Psychologists say healthy self-esteem and work ethics are inextricably linked. Whether children are nurtured by circumstances and people who supported their self-esteem or damaged by those that don’t, the way in which they come to perceive themselves plays a big part in how they interact with others throughout their lives.
Achievements and Self-Esteem
Numerous studies have demonstrated the correlations between high self-esteem and educational achievements and between low self-esteem and addictions and social delinquency. One study about programs that were designed to raise the level of self-esteem showed the incidence of delinquent behavior in schools declined as students began to think more highly of themselves.
According to the National Association for Self-Esteem, “Educators, parents, business, and government leaders agree we need to develop individuals with healthy or high self-esteem characterized by tolerance and respect for others, individuals who accept responsibility for their actions, have integrity, take pride in their accomplishments, who are self-motivated, willing to take risks, capable of handling criticism, loving and lovable, seek the challenge and stimulation of worthwhile and demanding goals, and take command and control of their lives.”
Doesn’t this perfectly describe the kind of person you want to hire and work with?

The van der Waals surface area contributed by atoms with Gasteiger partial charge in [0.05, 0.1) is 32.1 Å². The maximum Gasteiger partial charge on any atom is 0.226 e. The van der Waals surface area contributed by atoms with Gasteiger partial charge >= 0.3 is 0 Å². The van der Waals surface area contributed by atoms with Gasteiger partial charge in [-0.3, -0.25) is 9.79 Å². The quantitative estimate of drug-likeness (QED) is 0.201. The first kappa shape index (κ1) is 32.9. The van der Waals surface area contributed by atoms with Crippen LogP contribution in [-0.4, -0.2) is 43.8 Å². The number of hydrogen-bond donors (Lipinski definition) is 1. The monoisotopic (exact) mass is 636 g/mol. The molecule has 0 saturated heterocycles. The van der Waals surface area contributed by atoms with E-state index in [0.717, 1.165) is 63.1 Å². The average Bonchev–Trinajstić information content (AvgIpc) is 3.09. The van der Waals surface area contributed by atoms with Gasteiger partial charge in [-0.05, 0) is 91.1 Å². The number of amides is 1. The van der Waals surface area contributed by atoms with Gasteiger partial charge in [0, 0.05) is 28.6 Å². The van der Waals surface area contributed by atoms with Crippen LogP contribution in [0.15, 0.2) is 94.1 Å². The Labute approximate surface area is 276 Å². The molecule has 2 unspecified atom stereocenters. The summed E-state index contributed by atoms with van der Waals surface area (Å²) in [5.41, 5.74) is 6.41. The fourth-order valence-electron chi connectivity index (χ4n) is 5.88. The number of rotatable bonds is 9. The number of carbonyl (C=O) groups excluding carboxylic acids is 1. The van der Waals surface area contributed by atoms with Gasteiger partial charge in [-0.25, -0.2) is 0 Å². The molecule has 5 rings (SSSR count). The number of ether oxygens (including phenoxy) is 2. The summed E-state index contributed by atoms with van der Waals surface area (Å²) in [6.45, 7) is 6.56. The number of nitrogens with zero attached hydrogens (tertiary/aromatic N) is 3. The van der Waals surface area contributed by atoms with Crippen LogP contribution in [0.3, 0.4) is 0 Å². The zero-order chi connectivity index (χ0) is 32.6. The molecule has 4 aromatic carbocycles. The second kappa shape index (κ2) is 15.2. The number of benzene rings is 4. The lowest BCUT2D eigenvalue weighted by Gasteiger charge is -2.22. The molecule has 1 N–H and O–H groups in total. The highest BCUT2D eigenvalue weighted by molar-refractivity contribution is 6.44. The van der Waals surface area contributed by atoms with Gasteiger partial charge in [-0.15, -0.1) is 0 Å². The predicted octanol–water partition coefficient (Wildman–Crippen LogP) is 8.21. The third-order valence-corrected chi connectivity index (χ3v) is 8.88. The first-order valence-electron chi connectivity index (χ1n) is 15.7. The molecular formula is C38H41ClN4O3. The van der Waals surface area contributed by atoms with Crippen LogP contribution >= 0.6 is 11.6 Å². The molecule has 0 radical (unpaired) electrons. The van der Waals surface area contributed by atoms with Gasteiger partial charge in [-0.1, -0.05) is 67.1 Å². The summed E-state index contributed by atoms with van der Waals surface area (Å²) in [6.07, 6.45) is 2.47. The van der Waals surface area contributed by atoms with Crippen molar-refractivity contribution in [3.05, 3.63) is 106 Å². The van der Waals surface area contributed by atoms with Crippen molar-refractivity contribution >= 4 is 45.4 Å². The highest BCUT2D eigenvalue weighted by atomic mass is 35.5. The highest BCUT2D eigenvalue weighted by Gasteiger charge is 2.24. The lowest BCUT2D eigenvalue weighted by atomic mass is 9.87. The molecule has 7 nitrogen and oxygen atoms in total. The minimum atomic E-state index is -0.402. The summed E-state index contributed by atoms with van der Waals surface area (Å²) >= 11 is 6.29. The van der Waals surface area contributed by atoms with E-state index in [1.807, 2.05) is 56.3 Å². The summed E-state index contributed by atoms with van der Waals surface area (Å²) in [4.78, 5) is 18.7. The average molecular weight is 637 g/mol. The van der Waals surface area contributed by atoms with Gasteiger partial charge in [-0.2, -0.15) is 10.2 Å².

While how we see ourselves affects performance—especially job performance—it isn’t necessarily how others see us. It is how we expect others to see us that is even more important in hiring. The best employees have both high self-esteem and realistic views of their job skills, which brings us to an essential interview question, which has the following two parts.
Tell me about the best [position being applied for or the person’s last position] you’ve ever worked with. What made this person stand out?
Ask This Because …
The qualities we admire in others are often the same qualities we feel we lack. Most people who have a good self-image respond to this perception of lack by working to gain or strengthen within themselves the qualities we admire. For example, candidates who admire people who develop close personal relationships or manage their time well likely believe they need these skills, at least to a greater degree than they have them.
“On a scale from zero to 10, with 10 being perfect, how would you rate yourself as a [last job title or position being applied for] compared to this person? What qualities do you think you need to develop to become as good as he or she is?